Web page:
We know that this isn’t what happens. While we don’t live through every year–how boring that would be–Perry does. Perry’s process of fortune-telling involves the subjective experience of time passing. We, as PRISM, stick our heads in from time to time, but Perry is there all along. Trying to write, watching the world go to hell, losing his child and his wife, all to die in the street, either torn apart by dogs or murdered. We, as PRISM, just show up for the “good stuff.” Perry, who in his way is a messianic figure, must have been tempted to save himself and everything that he held dear. If nothing else, perhaps he might avoid an ugly, painful death. Instead, he suffers, and the world is saved. If a simulation of being eaten by dogs is sufficiently realistic–AMFV insists upon the realism of PRISM’s simulation–is knowledge of the simulation any comfort?
I have heard and read on many occasions that A Mind Forever Voyaging is not realistic, because a real self-aware AI would have psychological problems, or hate life because it knows the world isn’t real, or think Jill doesn’t really love him, and so forth. These recurring insights usually come in two forms. In the first case, it is thrown on the pile of half-baked assertions that AMFV purportedly makes with regard to conservative ideology. In the second case, it is a confusion borne out of genuine affection for Steve Meretzky and his creative powers: “how could he miss such a thing?”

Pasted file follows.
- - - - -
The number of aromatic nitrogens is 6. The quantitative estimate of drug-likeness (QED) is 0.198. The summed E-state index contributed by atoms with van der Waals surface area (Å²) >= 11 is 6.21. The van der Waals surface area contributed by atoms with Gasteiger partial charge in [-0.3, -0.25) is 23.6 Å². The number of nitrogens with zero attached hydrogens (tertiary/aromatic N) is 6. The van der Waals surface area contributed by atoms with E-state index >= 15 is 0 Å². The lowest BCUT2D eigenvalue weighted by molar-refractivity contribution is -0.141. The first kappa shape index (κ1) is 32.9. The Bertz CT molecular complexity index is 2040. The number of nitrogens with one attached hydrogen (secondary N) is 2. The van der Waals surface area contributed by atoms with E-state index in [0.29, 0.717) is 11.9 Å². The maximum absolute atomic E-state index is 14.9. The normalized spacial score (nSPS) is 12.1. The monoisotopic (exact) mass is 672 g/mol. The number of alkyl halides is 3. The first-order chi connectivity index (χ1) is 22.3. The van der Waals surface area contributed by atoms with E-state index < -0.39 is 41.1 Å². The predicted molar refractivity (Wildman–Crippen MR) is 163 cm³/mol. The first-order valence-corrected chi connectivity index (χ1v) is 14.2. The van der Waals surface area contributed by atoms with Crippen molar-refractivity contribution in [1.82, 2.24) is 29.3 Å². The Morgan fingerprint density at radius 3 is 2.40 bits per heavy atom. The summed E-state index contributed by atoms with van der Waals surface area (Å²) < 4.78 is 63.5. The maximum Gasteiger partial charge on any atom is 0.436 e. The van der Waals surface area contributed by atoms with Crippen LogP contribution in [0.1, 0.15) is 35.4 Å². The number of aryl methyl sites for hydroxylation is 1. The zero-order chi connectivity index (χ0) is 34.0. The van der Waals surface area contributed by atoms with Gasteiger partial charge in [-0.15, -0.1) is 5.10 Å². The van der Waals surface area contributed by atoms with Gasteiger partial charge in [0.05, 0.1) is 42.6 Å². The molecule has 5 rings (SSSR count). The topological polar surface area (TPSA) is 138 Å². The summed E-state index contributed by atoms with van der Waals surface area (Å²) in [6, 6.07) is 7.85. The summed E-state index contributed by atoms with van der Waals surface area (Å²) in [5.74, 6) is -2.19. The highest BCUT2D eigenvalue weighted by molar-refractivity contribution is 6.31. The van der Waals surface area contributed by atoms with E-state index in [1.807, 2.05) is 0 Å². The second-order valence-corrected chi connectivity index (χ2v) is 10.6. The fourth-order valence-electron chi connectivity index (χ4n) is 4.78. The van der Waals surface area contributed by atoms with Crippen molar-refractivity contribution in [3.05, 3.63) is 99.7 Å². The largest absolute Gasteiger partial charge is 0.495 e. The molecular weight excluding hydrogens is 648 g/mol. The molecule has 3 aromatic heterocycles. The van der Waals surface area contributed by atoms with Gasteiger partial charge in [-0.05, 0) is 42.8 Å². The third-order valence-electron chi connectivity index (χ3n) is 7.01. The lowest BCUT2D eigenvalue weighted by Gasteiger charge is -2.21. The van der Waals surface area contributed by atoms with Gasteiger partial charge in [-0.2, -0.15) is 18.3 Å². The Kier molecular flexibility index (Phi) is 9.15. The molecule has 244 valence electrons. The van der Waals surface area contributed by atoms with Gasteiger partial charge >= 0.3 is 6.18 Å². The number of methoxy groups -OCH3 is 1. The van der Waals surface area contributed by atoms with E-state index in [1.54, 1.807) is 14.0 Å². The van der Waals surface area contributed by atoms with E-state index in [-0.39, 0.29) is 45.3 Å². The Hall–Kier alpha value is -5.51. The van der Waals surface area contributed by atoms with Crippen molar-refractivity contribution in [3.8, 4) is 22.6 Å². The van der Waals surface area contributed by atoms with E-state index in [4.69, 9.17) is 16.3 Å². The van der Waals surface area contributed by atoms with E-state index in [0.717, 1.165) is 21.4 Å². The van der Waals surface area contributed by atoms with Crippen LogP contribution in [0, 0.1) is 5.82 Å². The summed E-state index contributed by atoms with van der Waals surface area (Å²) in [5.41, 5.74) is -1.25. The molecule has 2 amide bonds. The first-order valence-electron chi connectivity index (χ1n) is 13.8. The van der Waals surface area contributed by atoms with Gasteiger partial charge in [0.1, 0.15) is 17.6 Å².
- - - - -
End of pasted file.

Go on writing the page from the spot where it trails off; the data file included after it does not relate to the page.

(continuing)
Those who have spent time here at Gold Machine must already know that I hold audiences and authors equally accountable for the meaning one makes of media. Instead, I ask of us: why isn’t Jill’s love real? It’s established that Perry doesn’t know everything that PRISM knows. Perry is a singular, unique consciousness in the universe. How did we all become experts regarding his subjectivity?